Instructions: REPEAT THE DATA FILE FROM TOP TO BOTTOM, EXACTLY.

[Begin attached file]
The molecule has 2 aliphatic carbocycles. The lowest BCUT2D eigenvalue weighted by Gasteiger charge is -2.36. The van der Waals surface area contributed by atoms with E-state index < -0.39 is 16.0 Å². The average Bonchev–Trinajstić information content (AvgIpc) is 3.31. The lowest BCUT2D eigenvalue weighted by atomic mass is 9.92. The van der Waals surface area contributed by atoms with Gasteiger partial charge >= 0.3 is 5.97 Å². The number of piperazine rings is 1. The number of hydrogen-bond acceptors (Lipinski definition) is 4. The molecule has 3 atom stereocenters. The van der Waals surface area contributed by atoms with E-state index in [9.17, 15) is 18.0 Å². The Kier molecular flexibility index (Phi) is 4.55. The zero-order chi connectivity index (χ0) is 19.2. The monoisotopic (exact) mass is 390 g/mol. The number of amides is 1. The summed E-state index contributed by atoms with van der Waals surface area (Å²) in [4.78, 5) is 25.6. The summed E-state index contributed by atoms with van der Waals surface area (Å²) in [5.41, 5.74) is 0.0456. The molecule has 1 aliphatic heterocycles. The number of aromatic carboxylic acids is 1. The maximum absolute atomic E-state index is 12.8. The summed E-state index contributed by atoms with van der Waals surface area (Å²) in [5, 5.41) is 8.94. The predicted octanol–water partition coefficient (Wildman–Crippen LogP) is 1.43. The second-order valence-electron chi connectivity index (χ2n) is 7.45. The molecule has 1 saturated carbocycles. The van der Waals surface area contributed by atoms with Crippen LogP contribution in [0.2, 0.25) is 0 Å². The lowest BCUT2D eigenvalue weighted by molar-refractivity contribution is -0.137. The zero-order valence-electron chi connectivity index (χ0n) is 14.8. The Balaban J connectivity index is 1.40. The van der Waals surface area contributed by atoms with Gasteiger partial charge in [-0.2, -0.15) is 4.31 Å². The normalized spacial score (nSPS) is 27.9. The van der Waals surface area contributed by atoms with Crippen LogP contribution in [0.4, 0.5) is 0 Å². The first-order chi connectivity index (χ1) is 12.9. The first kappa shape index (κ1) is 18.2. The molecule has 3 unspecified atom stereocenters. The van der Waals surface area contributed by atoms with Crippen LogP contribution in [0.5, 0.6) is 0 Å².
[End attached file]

The molecule has 2 aliphatic carbocycles. The lowest BCUT2D eigenvalue weighted by Gasteiger charge is -2.36. The van der Waals surface area contributed by atoms with E-state index < -0.39 is 16.0 Å². The average Bonchev–Trinajstić information content (AvgIpc) is 3.31. The lowest BCUT2D eigenvalue weighted by atomic mass is 9.92. The van der Waals surface area contributed by atoms with Gasteiger partial charge >= 0.3 is 5.97 Å². The number of piperazine rings is 1. The number of hydrogen-bond acceptors (Lipinski definition) is 4. The molecule has 3 atom stereocenters. The van der Waals surface area contributed by atoms with E-state index in [9.17, 15) is 18.0 Å². The Kier molecular flexibility index (Phi) is 4.55. The zero-order chi connectivity index (χ0) is 19.2. The monoisotopic (exact) mass is 390 g/mol. The number of amides is 1. The summed E-state index contributed by atoms with van der Waals surface area (Å²) in [4.78, 5) is 25.6. The summed E-state index contributed by atoms with van der Waals surface area (Å²) in [5.41, 5.74) is 0.0456. The molecule has 1 aliphatic heterocycles. The number of aromatic carboxylic acids is 1. The maximum absolute atomic E-state index is 12.8. The summed E-state index contributed by atoms with van der Waals surface area (Å²) in [5, 5.41) is 8.94. The predicted octanol–water partition coefficient (Wildman–Crippen LogP) is 1.43. The second-order valence-electron chi connectivity index (χ2n) is 7.45. The molecule has 1 saturated carbocycles. The van der Waals surface area contributed by atoms with Crippen LogP contribution in [0.2, 0.25) is 0 Å². The lowest BCUT2D eigenvalue weighted by molar-refractivity contribution is -0.137. The zero-order valence-electron chi connectivity index (χ0n) is 14.8. The Balaban J connectivity index is 1.40. The van der Waals surface area contributed by atoms with Gasteiger partial charge in [-0.2, -0.15) is 4.31 Å². The normalized spacial score (nSPS) is 27.9. The van der Waals surface area contributed by atoms with Crippen LogP contribution in [0.4, 0.5) is 0 Å². The first-order chi connectivity index (χ1) is 12.9. The first kappa shape index (κ1) is 18.2. The molecule has 3 unspecified atom stereocenters. The van der Waals surface area contributed by atoms with Crippen LogP contribution in [0.5, 0.6) is 0 Å².